1. 4.  Ha‘a mai nā ‘iwa me Hi‘iaka, “The ‘iwa dance with Hi‘iaka.” Although ha‘a is sometimes glossed as the older term for hula, it might be better defined as the dancing of natural forces, deities, and humans-in-sacred-circumstances. In “Pā ka Makani,” for example, the dancing of koali flowers on the plain is described as ha‘a: “Pā ka makani, naue ka lau o ka niu / Ha‘a ka pua koali i ke kula.” In “Aia lā ‘o Pele i Hawai‘i,” the goddess’s dancing is described as ha‘a: “Ke ha‘a mai lā i Maukele.” And in “Ke Ha‘a lā Puna i ka Makani” (whose first two lines use ha‘a to describe the dancing of Puna and the hala groves of Kea‘au), the dancing of Hi‘iaka’s human associates as they join in nature’s dance is also described as ha‘a: “Ha‘a Hā‘ena me Hōpoe / Ha‘a ka wahine.” Adrienne Kaeppler, in Hula Pahu vI:7, even theorizes that ha‘a and hula can be defined by a difference in context: ha‘a is formalized movement in a sacred context; hula is formalized movement as an expression of joy in a non-sacred context.

It seems to us that the functions of traditional hula ka‘i are 1) to summon the sacred into the secular, 2) to consign that sacredness to its proper residence, and 3) to give sanction and meaning to the secular dances that are to follow. “Ho‘opuka e ka Lā ma ka Hikina” strikes us as both an invocation and metaphor of this process: the sun enters this world and infuses it with light, health, and growth; the high flying ‘iwa dance (ha‘a) with the goddess Hi‘iaka and link us to the high and sacred; the patron deity of hula, Kapo-Laka, enters into the lush vegetation of this place; and the sacred presence of the most divine (ke alo kapu o ke āiwaiwa) is escorted by ‘iwa into our presence where it takes up residence with our ali‘i. When the process is complete, we are all given life. When the ha‘a has been acknowledged, the hula can begin.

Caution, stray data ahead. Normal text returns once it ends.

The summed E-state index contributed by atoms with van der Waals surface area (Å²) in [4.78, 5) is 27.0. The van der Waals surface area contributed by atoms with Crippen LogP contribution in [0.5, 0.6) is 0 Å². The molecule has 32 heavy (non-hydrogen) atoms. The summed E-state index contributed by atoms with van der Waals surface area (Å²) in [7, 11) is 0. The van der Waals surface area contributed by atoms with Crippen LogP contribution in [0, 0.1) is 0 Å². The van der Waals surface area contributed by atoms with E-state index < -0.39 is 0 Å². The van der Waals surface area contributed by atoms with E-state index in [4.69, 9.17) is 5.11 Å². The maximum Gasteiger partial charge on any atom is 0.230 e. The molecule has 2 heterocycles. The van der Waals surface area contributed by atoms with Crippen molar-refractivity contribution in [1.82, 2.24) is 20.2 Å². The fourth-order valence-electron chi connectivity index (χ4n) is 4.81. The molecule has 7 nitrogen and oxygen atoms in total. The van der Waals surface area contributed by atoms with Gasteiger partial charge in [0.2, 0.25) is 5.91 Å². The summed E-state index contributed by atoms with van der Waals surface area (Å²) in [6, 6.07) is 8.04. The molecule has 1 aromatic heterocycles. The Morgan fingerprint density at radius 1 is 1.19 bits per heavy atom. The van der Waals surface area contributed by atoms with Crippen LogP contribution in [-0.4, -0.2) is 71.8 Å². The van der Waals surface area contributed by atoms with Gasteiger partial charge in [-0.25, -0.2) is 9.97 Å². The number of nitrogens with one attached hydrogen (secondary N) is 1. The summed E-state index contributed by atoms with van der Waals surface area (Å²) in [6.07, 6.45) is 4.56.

5.  Kapo / Kapo-Laka / Kapo laka / Kapolakā. The different orthographies of kapo laka make for a variety of possible interpretations. 1) Kapo (-‘ula-kīna‘u) is commonly identified of as a sister of Pele and a fierce goddess of sorcery (Pukui and Elbert, Hawaiian Dictionary, 1970:388); some hula traditions regard her, and not Laka, as the primary goddess of hula (Emerson, Unwritten Literature, 25). 2) Other traditions treat Kapo and Laka as names that reflect the dual nature of the same hula deity (Beckwith, Hawaiian Mythology, 185), thus: Kapo-Laka. 3) Translation notes in Mader’s MS 81, 7.4 treat laka as a verb meaning “to emerge, circulate, spread out.” Although this does not appear in the Elbert-Pukui Hawaiian Dictionary gloss for the word, Pukui’s translation of the mele clearly relies on her understanding of laka as having just that denotation: “Kapo emerges from the deep forest.” 4) An additional translation note in Mader’s file supplies us with the word kapolakā, a stative verb whose meaning – “mysterious, unfathomable” – nicely reinforces the sense of awe created by the kapu and āiwaiwa of subsequent lines of the composition. As in so many classic Hawaiian mele, these interpretations are anything but mutually exclusive; they weave in and out of each other and thereby give depth and beauty to the entire piece.







© Kīhei de Silva, 2011.  All rights reserved.